Fig. 3a -Haplotype network showing the geneological relationships between the ten haplotypes detected and identified in C. orinocensis. The color black indicates haplotypes found on the Rio Unini and yellow indicates those of the Rio Xeriuini.
peacock bass DNA chart
Fig. 3b -Haplotype network showing the geneological relationships between the ten haplotypes detected and identified in C. temensis. The color black indicates haplotypes found on the Rio Unini and yellow indicates those of the Rio Xeriuini.
Tab. 1- Principal measures of intra-specific genetic polymorphism and tests of selective neutrality. P<0.05.
Note: RU=Rio Unini and RX=Rio Xeriuini
Population No. of
No. of
Polymorphic sites
Genetic Diversity Nucleotide Diversity D of Tajima Fsof Fu
RU-C. orinocensis 11 10 0.9333 +/- 0.0773 0.005657 +/- 0.003569 -0.14123 -3.11607 *
RX-C. orinocensis 14 10 0.8901 +/- 0.0603 0.005657 +/- 0.003569 -0.68577 -2.09245
RU-C. temensis 32 4 0.3377 +/- 0.1278 0.000601 +/- 0.000672 -1.87763 * -3.81699 *
RX-C. temensis 14 3 0.2949 +/- 0.1558 0.000763 +/- 0.000802 -1.65231 * -0.68877


Table 2a - Values of Pairwise Fst below the line and Effective number of migrants (Nm) above the line for C. orinocensis.
Note: RU=Rio Unini and RX=Rio Xeriuini.
Population RU-C. orinocensis RX-C. orinocensis
RU-C. orinocensis ______________ 84186
RX-C. orinocensis 0.23878 * ______________
Table 2b -Values of Pairwise Fst below the line and Effective number of migrants (Nm) above the line for C. orinocensis. C. temensis.
Note: RU=Rio Unini and RX=Rio Xeriuini.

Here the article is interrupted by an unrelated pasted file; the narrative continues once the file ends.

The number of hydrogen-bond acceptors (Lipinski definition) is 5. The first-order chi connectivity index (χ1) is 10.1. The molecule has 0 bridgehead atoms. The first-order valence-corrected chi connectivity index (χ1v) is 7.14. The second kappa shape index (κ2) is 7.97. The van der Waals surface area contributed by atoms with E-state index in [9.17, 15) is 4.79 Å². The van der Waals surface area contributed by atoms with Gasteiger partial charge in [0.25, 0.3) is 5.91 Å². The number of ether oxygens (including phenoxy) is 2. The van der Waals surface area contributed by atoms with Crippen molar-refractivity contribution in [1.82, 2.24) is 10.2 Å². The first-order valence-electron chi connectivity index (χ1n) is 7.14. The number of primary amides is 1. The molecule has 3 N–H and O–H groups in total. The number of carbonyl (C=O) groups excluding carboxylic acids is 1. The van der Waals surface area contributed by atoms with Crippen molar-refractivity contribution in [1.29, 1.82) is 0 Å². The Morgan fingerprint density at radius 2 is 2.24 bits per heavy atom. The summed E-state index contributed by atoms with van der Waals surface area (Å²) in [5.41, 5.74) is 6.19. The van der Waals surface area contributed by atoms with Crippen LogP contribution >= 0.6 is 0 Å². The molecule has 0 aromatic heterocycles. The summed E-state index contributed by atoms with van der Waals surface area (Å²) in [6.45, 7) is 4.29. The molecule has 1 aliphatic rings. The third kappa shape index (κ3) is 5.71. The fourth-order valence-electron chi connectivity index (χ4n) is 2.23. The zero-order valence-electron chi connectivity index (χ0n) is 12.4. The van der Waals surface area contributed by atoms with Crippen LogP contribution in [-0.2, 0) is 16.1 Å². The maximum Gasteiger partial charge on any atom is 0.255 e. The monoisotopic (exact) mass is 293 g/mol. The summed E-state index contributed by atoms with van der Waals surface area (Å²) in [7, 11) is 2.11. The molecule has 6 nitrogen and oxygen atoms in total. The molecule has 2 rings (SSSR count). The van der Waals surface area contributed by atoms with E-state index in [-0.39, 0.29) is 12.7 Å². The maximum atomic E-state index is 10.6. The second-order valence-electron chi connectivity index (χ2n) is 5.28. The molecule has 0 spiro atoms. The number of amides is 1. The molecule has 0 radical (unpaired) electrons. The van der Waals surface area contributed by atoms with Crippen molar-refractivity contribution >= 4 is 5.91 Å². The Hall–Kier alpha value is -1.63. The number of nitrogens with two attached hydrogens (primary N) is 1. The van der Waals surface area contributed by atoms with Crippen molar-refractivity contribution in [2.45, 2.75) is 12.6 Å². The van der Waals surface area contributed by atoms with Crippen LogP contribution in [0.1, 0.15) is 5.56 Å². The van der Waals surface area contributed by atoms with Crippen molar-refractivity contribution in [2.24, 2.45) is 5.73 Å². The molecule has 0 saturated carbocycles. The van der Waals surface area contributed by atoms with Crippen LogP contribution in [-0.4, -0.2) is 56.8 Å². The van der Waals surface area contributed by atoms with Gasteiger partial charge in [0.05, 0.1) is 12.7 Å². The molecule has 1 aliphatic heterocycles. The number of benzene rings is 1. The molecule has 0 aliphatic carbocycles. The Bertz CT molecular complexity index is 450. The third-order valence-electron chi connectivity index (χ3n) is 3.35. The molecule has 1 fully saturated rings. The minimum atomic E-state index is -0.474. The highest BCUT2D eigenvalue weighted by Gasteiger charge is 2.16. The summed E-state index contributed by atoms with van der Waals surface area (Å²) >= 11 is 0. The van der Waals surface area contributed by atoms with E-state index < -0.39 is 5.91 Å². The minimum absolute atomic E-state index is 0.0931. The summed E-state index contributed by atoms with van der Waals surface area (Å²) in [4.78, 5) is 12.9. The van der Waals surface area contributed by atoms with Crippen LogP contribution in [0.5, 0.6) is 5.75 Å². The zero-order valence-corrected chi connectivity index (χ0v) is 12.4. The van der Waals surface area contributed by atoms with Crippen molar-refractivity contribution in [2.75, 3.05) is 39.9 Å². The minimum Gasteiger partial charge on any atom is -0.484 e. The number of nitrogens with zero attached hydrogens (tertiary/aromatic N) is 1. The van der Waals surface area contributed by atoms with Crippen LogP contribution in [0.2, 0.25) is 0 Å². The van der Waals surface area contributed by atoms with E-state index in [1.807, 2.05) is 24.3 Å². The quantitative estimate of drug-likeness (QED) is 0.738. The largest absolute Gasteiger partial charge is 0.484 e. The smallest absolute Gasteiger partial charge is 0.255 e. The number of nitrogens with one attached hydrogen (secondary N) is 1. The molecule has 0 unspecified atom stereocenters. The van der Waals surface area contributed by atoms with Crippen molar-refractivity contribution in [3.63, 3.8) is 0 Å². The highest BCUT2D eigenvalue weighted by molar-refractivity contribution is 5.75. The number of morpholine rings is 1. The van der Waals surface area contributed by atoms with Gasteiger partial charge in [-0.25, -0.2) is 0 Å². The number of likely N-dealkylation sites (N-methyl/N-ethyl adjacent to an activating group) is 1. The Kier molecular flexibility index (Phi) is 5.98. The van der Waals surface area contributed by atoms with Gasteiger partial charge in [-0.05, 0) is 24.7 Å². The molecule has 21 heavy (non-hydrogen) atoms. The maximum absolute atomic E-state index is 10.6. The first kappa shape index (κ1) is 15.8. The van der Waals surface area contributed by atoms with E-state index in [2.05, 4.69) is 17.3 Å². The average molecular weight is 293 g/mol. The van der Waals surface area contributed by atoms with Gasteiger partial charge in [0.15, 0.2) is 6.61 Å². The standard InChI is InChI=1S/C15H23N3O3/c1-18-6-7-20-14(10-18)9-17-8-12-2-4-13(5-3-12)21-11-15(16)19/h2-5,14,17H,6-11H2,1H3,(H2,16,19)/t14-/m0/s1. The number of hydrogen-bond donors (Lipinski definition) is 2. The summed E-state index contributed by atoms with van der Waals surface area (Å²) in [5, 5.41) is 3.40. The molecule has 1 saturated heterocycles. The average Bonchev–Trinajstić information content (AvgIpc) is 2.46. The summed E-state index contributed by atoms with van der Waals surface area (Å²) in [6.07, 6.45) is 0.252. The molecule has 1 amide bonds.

Population RU- C. temensis RX- C. temensis
RU- C. temensis ______________
RX- C. temensis 0 ______________


No indication of genetic difference was demonstrated in the two populations of C. temensis, an indication of elevated genetic flux. () (Tab. 3b).

The results of AMOVA also show this pattern. In the populations of C. orinocensis, 37,26% of the genetic variation occurred between the two populations (Fst=0,372; P=0). While in C. temensis, the variation between the two populations was -0,97% (Fst=-0,0096; P=0.7575). Fst and AMOVA indicate population fragmentation in C. orinocensis.

These results demonstrate that a distance of ~100 Km between tributaries of the Rio Negro can function as a barrier to the dispersion of some species of fish as seen in C. orinocensis, but not in others as in C. temensis. Species of peacock bass , for example, can exhibit different patterns of migration, reflectining different life strategies.


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Bibliography and References

Clement, M.; Posada, D. and Crandall, K. A. (2000) TCS: a computer program to estimate gene 6 genealogies. Mol. Ecol., 9, 1657-1659.

Cockerham, C. C. and Weir B. S. (1993) Estimation of gene flow from F-statistics. Evolution, 47, 855-863.

Excoffier, L.; Smouse, P. E. and Quattro, J. M. (1992) Analysis of molecular variance inferred from metric distances among DNA haplotypes: Application to human mitochondrial DNA restriction data. Genetics, 131, 479-491.

Rice. 1989. Analysing table of statistical tests. Evolution 43: 223-225

Sambrook, J.; Fritsch, E. F. and Maniatis, T. (1989) Molecular cloning: a laboratory manual, second edition Vol. 2. Cold Springs Harbor Laboratory Press, Cold Springs Harbor, NY.

Schneider, S.; Roessli, D. and Excoffier, L. (2000). Arlequin ver. 2000: A software for population genetic data analysis. Genetics and Biometry Laboratory, University of Geneva. Geneva, Switzerland.

Sivasundar, A.; Bermigham, E. and Orti, G. 2001. Population structure and biogeography of migratory freshwater fishes (Prochilodus: Characiformes) in major South American rivers. Mol. Ecol. 10 (2): 407-417.

Xia, X. and Xie. Z. 2001 DAMBE: Data analysis in molecular biology and evolution. Journal of Heredity 92:371-373.